Science and Philosophy in the Medieval Middle East (Summary)


This is a summary of a talk given by Hossein Roshandel on 30 November, 2014, on the Islamic Golden Age and its contributions to science and philosophy, at the invitation of Humanist Society (Singapore). Mr. Roshandel is an Iranian and a Postgraduate Student in School of Civil & Environmental Engineering, Nanyang Technological University since Jan 2012. The event was held at OnePeople.SG.

Hossein started his presentation with a basic introduction about the Middle East region. The “golden age” of Islam, remembered for its great accomplishments in science and innovation, is roughly defined as the era between two major invasions, the Arab conquest of Persia in the 651 and the Mongol sacking of Baghdad in 1258. The period also coincided with the Middle Ages in Europe. Many of the great thinkers in the Islamic world at that time were in fact Persians using the Arabic language to write their works.

Why is it important to talk about this golden age of Islam, despite its existence so many centuries ago? Hossein said that many muslims, including his friends in Iran, dream about reviving this “golden age” to allow Islam to be dominant religion on the planet again. However, one of the first things done in the name of this “revival” was to implement criminal sharia law that can involve punishments like the chopping off of hands for petty crimes such as theft. Hossein said if one does not understand this “golden age” properly, one can be easily convinced that such penalties are necessary in the first place. In addition, many terrorist groups also justified their atrocities in the name of reviving this “golden age”.

International trade routes in Gupta and Sasanid times. HWC 284

The roots of this golden age predates Islam. In Sassanid Persia, despite the existence of castes that limited people’s educational opportunities, the Sassanids already had hospitals and seminaries that eventually contributed to the golden age. One famous example is the intellectual centre of Gondēshāpūr, survived as ruins 14km southeast of Hossein’s hometown, Dezful in Southwest Iran. Under the protection of Sassanids, Greek philosophers and Christian Nestorian Assyrians fleeing Byzantine religious prosecution translated many works on medicine and astronomy into the Persian language.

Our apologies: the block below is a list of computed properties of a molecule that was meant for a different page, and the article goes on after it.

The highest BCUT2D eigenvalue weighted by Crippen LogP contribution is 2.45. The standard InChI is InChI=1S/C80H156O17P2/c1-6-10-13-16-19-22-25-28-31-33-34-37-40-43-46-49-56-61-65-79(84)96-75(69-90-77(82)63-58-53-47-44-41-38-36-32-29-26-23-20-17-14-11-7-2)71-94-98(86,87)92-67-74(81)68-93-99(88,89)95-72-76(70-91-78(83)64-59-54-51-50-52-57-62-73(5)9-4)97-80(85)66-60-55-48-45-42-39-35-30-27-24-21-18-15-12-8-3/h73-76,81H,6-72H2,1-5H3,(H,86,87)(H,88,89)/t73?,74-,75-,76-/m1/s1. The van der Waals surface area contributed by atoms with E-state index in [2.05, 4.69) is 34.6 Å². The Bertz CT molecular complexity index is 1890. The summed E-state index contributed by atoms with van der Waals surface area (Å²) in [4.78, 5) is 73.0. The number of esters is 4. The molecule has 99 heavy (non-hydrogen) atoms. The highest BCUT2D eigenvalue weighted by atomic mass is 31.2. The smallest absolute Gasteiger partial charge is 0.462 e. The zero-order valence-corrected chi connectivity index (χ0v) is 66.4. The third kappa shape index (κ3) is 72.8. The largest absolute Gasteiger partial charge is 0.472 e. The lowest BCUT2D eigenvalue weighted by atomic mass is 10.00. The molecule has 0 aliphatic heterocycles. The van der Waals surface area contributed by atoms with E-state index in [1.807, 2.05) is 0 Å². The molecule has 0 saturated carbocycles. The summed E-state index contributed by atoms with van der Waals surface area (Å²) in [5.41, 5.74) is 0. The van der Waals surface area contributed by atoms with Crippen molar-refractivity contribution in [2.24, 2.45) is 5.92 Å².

After the Arab conquest of Persia, Persians and non-muslims were second-class citizens for a while. However, many also picked up Arabic and attempted to work with their new masters. Arab rule, however, got rid of the Sassanid class system and provided education to the common folk. Nonetheless, the golden age took a while to emerge. It was only after the establishment of the Abbasid caliphate did the Persians receive more respect from their Arab rulers. Intellectual development started to flourish. The Abbasid also wanted to reduce dependence on the Greeks as a source of physicians. Thus, they started funding translation of Persian works in Arabic and this extended into poems and mathematical works. In fact, some Persian books were preserved in the Arabic form after the original copies were lost. The Arabic version was then translated back to Persian in the modern era.


Picture above: Ruins of an old caravansai in Iran, a resting place for ancient trade caravans passing through Iran.

Persia occupied a strategic position along the Silk Road and this contributed to the golden age too. Persia is located between China and Europe. Any trader travelling between these two regions must pass through Persia, making Persia a crossroad of civilisations just like Singapore today. Trade brought along advancements such as paper and gunpowder. Combined with the translated works, there were vibrant intellectual debates in the Islamic world.

The translations were not perfect. There were some cultural misunderstandings. Sometimes, entertainment works from Greece such as tragedies and comedies were translated and used as serious philosophy and logic works. But overall, science and philosophy flourished. Many thinkers were paid just to think and teach. Conflicts between faith and science were already present in the golden age. For example, there are verses in the Koran stating that the Earth was flat. However, there were already Greco-Roman works that argued that the world is round. Efforts were made to reconcile that. For example, some scholars argued that the Earth was huge if there is a small patch on its surface, it will appear flat. Thus in a sense, the Koran was right.

Overall, Hossein said the Abbasid caliphs were tolerant of interfaith dialogue, allowing debates between muslims, jews and even atheists. Scholars who were debating with muslims in the Abbasid court were protected from prosecution. This is in big contrast to countries like Saudi Arabia today, where atheists will be punished for criticising Islam.